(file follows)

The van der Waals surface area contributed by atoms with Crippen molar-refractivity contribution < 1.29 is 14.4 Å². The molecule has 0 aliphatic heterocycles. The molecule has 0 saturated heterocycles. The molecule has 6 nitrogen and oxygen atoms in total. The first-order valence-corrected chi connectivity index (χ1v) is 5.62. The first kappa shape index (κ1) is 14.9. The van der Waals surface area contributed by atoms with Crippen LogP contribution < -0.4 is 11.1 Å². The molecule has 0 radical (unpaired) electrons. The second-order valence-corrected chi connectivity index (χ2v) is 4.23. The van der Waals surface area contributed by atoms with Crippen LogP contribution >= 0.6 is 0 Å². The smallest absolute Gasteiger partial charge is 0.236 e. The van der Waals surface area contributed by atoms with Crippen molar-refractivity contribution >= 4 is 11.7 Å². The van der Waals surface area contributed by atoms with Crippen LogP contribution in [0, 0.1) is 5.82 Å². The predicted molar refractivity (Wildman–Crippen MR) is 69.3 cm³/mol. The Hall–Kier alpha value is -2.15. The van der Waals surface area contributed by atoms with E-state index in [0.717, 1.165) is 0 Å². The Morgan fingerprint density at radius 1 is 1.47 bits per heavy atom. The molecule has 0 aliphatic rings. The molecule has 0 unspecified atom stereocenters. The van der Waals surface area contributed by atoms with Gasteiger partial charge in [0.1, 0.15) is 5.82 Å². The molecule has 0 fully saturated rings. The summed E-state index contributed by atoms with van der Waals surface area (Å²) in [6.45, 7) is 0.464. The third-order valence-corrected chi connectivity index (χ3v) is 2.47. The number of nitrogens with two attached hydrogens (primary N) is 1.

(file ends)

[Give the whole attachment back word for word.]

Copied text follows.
The van der Waals surface area contributed by atoms with Crippen molar-refractivity contribution < 1.29 is 14.4 Å². The molecule has 0 aliphatic heterocycles. The molecule has 0 saturated heterocycles. The molecule has 6 nitrogen and oxygen atoms in total. The first-order valence-corrected chi connectivity index (χ1v) is 5.62. The first kappa shape index (κ1) is 14.9. The van der Waals surface area contributed by atoms with Crippen LogP contribution < -0.4 is 11.1 Å². The molecule has 0 radical (unpaired) electrons. The second-order valence-corrected chi connectivity index (χ2v) is 4.23. The van der Waals surface area contributed by atoms with Crippen LogP contribution >= 0.6 is 0 Å². The smallest absolute Gasteiger partial charge is 0.236 e. The van der Waals surface area contributed by atoms with Crippen molar-refractivity contribution >= 4 is 11.7 Å². The van der Waals surface area contributed by atoms with Crippen LogP contribution in [0, 0.1) is 5.82 Å². The predicted molar refractivity (Wildman–Crippen MR) is 69.3 cm³/mol. The Hall–Kier alpha value is -2.15. The van der Waals surface area contributed by atoms with E-state index in [0.717, 1.165) is 0 Å². The Morgan fingerprint density at radius 1 is 1.47 bits per heavy atom. The molecule has 0 aliphatic rings. The molecule has 0 unspecified atom stereocenters. The van der Waals surface area contributed by atoms with Gasteiger partial charge in [0.1, 0.15) is 5.82 Å². The molecule has 0 fully saturated rings. The summed E-state index contributed by atoms with van der Waals surface area (Å²) in [6.45, 7) is 0.464. The third-order valence-corrected chi connectivity index (χ3v) is 2.47. The number of nitrogens with two attached hydrogens (primary N) is 1.